How does one say farewell to someone across an ocean? To someone you have known for a decade?
Someone who taught you such a lot about music, and in the course of his own life, such a lot about dealing with life, dealing with death.
I remember telling a close associate that the one most precious thing that I cherished about my life in the UK, was my stint with the Corinthian Chamber Orchestra. Even now, it’s the one thing I miss the very most.
And Alan Hazeldine WAS the CCO. He helped found it, shape it, nurture it, and nourish it.
A visit to the Corinthian Chamber Orchestra website will tell you about his life and career. But I am convinced that he would regard his years with the CCO as the best years of his life. With the orchestra, he was home. He was with family.
Alan often spoke of death; often it was in relation to a work we were studying (eg Elgar Cello Concerto), and after his diagnosis, in personal terms. My impression is that he wasn’t intimidated by it, but he would not give in to it without a fight.
And he fought it every inch of the way. It’s significant that he should have passed away a day before Remembrance Day, a day when we remember and salute all his compatriots, all people who fought with that very same fortitude as they laid down their lives.
I’m trying to remember the work Alan was referring to when he was comparing the tempo of the piece to a funeral dirge he had seen in Scotland. A slow, but steady, solemn, relentless step as the pallbearers walked to the resting place.
It was in retrospect a metaphor for what he himself was feeling, about the inevitability of his own end.
And how he fought! He took the trip to Calcutta, to take alternative forms of treatment, as it offered a glimmer of hope.
He arranged concerts in aid of Cancer Research UK. He even got a doctor from the hospital he was admitted to, in the initial stages of his illness, to play in the orchestra!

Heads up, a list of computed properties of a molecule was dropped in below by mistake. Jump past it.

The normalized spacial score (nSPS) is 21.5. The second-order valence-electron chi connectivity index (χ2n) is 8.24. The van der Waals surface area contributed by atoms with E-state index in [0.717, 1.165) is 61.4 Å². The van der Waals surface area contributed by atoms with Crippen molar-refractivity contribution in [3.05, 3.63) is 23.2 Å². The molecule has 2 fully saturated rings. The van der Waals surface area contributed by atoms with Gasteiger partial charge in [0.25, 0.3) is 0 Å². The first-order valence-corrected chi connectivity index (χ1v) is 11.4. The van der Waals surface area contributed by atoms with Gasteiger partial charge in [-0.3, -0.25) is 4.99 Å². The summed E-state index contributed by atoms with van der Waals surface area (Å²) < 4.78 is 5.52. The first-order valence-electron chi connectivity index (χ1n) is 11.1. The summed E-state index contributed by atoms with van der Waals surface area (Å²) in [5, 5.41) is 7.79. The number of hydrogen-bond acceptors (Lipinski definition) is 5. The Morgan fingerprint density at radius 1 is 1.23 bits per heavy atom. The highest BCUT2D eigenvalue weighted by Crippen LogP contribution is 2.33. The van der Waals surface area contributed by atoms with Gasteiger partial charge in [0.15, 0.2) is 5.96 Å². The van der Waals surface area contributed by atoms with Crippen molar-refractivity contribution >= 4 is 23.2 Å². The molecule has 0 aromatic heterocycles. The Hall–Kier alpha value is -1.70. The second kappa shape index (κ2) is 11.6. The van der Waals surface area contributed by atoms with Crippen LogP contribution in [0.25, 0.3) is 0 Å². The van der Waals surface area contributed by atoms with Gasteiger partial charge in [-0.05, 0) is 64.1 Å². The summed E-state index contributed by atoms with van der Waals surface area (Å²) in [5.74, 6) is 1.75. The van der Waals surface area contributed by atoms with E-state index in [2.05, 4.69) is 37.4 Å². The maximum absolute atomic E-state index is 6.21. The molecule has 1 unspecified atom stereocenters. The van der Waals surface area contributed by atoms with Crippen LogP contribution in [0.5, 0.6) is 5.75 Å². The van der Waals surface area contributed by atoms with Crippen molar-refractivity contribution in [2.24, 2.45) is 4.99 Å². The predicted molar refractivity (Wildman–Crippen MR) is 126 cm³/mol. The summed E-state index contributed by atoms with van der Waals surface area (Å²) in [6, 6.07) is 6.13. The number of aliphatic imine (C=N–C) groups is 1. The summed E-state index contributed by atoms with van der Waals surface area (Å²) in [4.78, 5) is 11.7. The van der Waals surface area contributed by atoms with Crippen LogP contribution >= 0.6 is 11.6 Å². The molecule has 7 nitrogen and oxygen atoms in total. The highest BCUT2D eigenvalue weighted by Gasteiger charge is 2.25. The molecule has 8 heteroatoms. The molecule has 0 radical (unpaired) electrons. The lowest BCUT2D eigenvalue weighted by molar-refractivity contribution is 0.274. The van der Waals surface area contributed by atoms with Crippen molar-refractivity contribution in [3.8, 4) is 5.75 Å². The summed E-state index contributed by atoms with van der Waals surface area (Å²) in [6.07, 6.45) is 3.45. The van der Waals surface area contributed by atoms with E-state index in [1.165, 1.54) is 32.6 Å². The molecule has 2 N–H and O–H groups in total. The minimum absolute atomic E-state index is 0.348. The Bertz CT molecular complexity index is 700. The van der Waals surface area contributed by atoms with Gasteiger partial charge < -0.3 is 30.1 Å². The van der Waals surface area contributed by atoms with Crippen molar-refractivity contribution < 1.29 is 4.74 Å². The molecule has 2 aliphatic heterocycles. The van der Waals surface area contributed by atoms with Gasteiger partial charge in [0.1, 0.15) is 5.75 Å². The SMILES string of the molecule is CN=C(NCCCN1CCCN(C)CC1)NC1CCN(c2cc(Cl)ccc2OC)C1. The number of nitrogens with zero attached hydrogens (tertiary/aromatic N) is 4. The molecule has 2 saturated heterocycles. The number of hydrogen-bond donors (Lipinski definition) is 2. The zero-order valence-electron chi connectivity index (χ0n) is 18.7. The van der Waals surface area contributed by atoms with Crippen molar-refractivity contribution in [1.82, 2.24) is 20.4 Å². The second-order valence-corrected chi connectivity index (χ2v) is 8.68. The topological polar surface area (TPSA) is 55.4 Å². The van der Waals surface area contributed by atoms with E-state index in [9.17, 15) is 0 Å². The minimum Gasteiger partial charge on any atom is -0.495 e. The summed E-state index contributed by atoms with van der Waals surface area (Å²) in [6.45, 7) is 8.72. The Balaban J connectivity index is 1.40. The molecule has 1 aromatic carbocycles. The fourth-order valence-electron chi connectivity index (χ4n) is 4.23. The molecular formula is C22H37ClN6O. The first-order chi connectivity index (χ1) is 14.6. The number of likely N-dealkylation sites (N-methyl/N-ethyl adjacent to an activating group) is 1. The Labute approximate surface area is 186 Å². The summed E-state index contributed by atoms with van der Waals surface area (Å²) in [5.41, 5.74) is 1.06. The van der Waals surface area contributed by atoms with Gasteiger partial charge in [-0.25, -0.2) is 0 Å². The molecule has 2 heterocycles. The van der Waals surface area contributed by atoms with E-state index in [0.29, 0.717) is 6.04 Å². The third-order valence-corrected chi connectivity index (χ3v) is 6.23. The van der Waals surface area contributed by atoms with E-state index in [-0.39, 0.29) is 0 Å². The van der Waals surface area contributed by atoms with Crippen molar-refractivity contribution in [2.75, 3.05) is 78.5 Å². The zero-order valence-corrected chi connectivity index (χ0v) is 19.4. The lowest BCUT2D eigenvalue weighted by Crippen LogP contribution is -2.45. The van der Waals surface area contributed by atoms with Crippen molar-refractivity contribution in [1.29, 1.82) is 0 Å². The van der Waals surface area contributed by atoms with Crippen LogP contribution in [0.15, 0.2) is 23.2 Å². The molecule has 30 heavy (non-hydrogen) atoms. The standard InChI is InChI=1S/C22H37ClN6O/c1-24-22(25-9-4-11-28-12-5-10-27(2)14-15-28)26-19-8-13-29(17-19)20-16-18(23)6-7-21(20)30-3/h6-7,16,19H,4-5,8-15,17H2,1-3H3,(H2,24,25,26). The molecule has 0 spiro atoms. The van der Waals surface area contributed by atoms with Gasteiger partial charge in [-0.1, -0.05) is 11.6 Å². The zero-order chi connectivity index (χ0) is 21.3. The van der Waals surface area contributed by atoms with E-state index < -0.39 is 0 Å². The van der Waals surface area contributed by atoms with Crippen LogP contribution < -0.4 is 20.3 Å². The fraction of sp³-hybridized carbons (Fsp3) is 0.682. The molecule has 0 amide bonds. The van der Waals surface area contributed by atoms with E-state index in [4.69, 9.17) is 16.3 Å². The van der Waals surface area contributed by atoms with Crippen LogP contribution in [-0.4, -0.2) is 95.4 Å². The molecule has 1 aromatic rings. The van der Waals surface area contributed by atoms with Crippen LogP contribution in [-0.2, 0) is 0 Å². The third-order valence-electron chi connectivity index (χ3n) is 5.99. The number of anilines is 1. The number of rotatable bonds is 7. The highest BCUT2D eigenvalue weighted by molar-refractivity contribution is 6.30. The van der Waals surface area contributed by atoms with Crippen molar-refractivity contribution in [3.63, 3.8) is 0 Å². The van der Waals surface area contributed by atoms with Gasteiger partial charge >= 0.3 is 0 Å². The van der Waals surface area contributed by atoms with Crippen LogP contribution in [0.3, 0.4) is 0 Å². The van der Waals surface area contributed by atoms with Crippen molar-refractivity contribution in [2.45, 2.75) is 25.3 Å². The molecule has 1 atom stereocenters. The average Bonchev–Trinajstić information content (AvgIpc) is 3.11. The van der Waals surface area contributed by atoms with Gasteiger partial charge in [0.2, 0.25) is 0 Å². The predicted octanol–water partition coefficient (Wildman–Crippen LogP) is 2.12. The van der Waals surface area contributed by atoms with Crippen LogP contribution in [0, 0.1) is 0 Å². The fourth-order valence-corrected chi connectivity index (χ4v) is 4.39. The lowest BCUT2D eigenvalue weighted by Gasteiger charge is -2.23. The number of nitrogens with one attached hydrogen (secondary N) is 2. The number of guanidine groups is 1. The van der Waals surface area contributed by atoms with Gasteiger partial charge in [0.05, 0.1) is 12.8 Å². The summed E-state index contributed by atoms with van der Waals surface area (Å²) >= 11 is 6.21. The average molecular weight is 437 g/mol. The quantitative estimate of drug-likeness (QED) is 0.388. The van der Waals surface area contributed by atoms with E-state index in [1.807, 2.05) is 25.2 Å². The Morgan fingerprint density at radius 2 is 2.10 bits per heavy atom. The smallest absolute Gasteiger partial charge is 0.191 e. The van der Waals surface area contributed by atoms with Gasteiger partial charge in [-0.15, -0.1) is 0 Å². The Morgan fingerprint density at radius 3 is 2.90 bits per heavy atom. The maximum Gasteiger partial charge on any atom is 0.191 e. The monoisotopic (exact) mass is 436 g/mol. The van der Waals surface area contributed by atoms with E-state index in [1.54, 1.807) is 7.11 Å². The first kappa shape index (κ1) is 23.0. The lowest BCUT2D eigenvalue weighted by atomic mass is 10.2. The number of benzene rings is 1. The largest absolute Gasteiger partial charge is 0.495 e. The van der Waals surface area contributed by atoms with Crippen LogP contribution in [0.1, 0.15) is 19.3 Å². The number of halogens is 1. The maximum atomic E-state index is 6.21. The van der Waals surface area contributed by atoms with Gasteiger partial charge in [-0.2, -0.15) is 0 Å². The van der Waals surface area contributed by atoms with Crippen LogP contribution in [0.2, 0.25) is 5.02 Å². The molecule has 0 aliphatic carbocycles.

Despite any fatigue he was feeling, either due to the illness itself, or its treatment, despite the arrhythmia, he never lost his unique sense of humour and wit, his ability to convey so clearly what he wanted the orchestra to do, what sound or effect he wanted to hear.
I’m trying now frantically to jot down every memory in relation to him, every throw-away comment at rehearsal
(e.g. “That was very good. In fact you’ve never played it better. HOWEVER….”,
“Rhythm is an exact science, it is NOT an approximation”
“This is NOT a democracy, folks”),
the constant banter back and forth between the French horn section and him:
(“Never look at the horns, it only encourages them”) ,
and such a lot about the musicality in making music, e.g the difference in the way Beethoven would orchestrate compared to Mozart, the way a Mozartean phrase should be completed as opposed to Brahms, etc.
At his last concert, he spoke to the audience about his first experience with a professional orchestra, after having conducted student and amateur orchestras previously, and compared it with suddenly being given a Formula 1 car after driving a Morris Minor.
He didn’t mention what car or model he would consider the CCO to be, to use the same analogy.
But as part of that “car”, I sure enjoyed the ride with him at the wheel. And I think Alan was happiest when he was taking us for a spin.
Rest in peace, Alan.